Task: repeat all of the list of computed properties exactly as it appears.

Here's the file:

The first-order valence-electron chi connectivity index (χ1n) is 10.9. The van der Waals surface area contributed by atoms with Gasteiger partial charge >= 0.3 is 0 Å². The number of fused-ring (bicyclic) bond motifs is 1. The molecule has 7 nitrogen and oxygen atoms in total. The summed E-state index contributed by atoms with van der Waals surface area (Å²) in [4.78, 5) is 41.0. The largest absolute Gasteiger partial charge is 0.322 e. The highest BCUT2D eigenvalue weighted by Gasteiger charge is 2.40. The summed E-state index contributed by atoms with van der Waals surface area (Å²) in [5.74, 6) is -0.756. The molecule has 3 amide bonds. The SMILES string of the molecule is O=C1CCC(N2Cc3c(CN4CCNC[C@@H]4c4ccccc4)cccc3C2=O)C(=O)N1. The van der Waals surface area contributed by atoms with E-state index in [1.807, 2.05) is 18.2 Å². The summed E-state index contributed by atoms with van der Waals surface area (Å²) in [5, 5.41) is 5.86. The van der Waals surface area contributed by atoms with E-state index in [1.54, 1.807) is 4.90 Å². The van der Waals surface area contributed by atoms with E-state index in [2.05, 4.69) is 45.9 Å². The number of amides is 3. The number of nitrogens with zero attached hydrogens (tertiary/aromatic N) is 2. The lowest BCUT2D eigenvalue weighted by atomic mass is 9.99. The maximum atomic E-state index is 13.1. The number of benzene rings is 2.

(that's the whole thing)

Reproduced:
The first-order valence-electron chi connectivity index (χ1n) is 10.9. The van der Waals surface area contributed by atoms with Gasteiger partial charge >= 0.3 is 0 Å². The number of fused-ring (bicyclic) bond motifs is 1. The molecule has 7 nitrogen and oxygen atoms in total. The summed E-state index contributed by atoms with van der Waals surface area (Å²) in [4.78, 5) is 41.0. The largest absolute Gasteiger partial charge is 0.322 e. The highest BCUT2D eigenvalue weighted by Gasteiger charge is 2.40. The summed E-state index contributed by atoms with van der Waals surface area (Å²) in [5.74, 6) is -0.756. The molecule has 3 amide bonds. The SMILES string of the molecule is O=C1CCC(N2Cc3c(CN4CCNC[C@@H]4c4ccccc4)cccc3C2=O)C(=O)N1. The van der Waals surface area contributed by atoms with E-state index in [1.807, 2.05) is 18.2 Å². The summed E-state index contributed by atoms with van der Waals surface area (Å²) in [5, 5.41) is 5.86. The van der Waals surface area contributed by atoms with E-state index in [1.54, 1.807) is 4.90 Å². The van der Waals surface area contributed by atoms with E-state index in [2.05, 4.69) is 45.9 Å². The number of amides is 3. The number of nitrogens with zero attached hydrogens (tertiary/aromatic N) is 2. The lowest BCUT2D eigenvalue weighted by atomic mass is 9.99. The maximum atomic E-state index is 13.1. The number of benzene rings is 2.